Politics, charisma, and the celebrity spectre of Nigel Farage

“Guess who my favourite politician is…”, my dentist said, as I lay, gaping and vulnerable, etherised upon his table.

I didn’t get the chance to reply.

“Vladimir Putin!”, he exclaimed. “Gets stuff done. Has real charisma. I’d vote for him”.

For all sorts of reasons, I’ve found myself reflecting on this frankly terrifying moment quite a bit since I had a molar filled at the turn of the month. One reason is that, with the benefit of hindsight, this was the time when the wheels first really began to wobble on the Theresa May bandwagon and the saddle was starting to be fitted on Jeremy Corbyn’s horse.

Yet, for all the “Let’s make June the end of May” rhetoric on my Facebook timeline, anyone predicting a hung parliament a week before the election would have been laughed out of town: a sentiment that held, universally, right up to the election itself. On the eve of the vote, for example, Nigel Farage predicted a 65-seat Tory majority his LBC radio show and a “relatively comfortable win for Mrs May”.

Yet, as we now know, things didn’t work out the way that everyone had expected. And one of the reasons for the amazing surge in different directions for May and Corbyn brings us back to my dentist: the notion that exuding charisma is central to being seen as a strong leader and a successful politician.

Theories of celebrity, particularly work that explains how politicians are increasingly utilizing methods from the entertainment industries to boost their brands, have long canonized the German sociologist Max Weber’s notion of charismatic authority: a proposal that power and legitimacy derive from the charisma of a strong leader. And one of the most remarkable aspects of this election was the challenge to this formulation.

Corbyn’s remarkable late rise to prominence saw him overcome an image of incompetence that had plagued him since his first election to the Labour leadership in September 2015: an image fostered by opponents in the Parliamentary Labour Party and gleefully reproduced in the mainstream media. But in overcoming this hegemonic perception, Corbyn did not formulate a traditional image of a strong man. Rather, as the sociologist Katy Fox-Hodess argued in a perceptive Facebook post, Corbyn “built tremendous support without the kind of tough macho affect…associated with ‘old’ Labour and the old left in general. Quite to the contrary, Corbyn is kind, thoughtful and earnest and always seems genuinely bemused by the adulation he’s received – which he always deflects to instead emphasize the collective efforts of the grassroots”. As such, while there’s little doubt that by election day Corbyn had become a cult figure, especially among younger voters, his political power and legitimacy is, at least in part, derived from his refusal to nurture a brand of celebrity based on individualism: a process that Jo Littler has suggested we consider as Corbyn being an “anti-celebrity”.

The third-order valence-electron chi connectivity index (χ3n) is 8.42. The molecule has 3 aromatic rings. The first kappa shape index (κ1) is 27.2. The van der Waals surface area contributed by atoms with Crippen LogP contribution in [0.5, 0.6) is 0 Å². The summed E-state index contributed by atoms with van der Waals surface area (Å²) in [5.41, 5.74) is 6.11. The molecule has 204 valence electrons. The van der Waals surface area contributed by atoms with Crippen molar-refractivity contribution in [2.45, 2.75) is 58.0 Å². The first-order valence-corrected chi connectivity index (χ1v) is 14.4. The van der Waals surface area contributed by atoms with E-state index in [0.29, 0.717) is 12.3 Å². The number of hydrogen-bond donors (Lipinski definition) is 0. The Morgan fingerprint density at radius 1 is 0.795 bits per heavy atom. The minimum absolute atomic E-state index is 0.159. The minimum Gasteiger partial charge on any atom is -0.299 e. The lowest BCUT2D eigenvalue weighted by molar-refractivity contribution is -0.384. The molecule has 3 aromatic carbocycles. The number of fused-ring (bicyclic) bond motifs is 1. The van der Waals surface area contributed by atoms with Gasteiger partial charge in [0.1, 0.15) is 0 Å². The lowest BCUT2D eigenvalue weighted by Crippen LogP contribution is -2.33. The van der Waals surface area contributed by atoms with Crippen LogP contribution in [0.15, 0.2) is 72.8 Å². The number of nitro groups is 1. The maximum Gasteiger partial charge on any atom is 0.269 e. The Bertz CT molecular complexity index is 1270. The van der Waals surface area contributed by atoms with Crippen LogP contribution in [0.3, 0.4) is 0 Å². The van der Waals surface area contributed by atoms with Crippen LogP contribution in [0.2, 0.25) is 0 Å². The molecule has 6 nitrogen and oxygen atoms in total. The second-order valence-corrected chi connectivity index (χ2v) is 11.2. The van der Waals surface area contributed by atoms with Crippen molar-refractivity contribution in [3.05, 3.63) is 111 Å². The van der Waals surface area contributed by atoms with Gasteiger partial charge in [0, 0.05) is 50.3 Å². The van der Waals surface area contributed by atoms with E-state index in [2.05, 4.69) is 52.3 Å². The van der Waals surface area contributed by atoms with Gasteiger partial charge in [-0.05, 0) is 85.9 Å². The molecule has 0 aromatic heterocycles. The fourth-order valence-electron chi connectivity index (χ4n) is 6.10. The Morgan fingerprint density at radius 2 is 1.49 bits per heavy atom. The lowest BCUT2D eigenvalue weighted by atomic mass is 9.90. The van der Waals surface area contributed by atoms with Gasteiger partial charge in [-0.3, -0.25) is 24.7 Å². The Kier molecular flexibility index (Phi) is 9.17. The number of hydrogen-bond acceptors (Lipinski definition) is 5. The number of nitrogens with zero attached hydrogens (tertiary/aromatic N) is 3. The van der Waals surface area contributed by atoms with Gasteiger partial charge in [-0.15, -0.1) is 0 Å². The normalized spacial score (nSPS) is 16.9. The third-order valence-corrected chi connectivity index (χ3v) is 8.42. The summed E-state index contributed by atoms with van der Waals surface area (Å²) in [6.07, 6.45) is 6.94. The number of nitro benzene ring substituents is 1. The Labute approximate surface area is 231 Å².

Corbyn’s success in doing this was undoubtedly boosted by Theresa May’s advisors’ strategy of foregrounding her as a “strong and stable leader”: something that became increasingly ridiculous as she bumbled from one disaster to the next. Meanwhile, it was also buttressed by the UKIP leader, Paul Nuttall, who, while managing to rid his party of the vast majority of its votes, managed to throw into question the truism that in order to be popular leaders should exude authenticity. Nuttall certainly tried to act like an ‘ordinary bloke’, but it didn’t seem to help. Along with rank incompetence, as it was becoming clear that the UKIP vote was being squeezed by the Conservatives and Labour, Nuttall’s rhetoric become increasingly extreme, pressing for the return of capital punishment and for the total ban of the burqa, in a “desperate attempt to stay relevant”. This was unreconstructed masculinity eating itself.

Even more damning, perhaps, by the evening of the election it was clear that the mainstream media was simply ignoring Nuttall: something that his predecessor would have never let happen. In the six hours of channel surfing for which I managed to stay awake, Nuttall did not appear a single time. The next day, after Nuttall resigned, Farage suggested that his successor did not have “time to establish himself with the voters, who still don’t quite know who he is”. An alternative reading would suggest that the voters knew him all too well.

Farage went on to say in numerous interviews that he feared that Brexit was now in trouble and that he “would have no option but involve myself again in full-time campaigning”, though when pressed he said that this did not necessarily mean as leader of UKIP. This makes a lot of sense. In my report on Farage after last year’s EU referendum, I suggested that due to UKIP’s raison d’être disappearing with Brexit, Farage might find himself personally vulnerable. But, of course, I underestimated him. Farage understood better than I that his success as a celebrity transcended party politics, and spent next few months cultivating influence through radio shows, and celebrity bromances with international strongmen.

Despite UKIP’s demise, Farage will continue to pervade our cultural consciousness. He proves that, despite Corbyn’s best efforts, performances of traditional masculinity are far from dead: something that will, at least, cheer my dentist.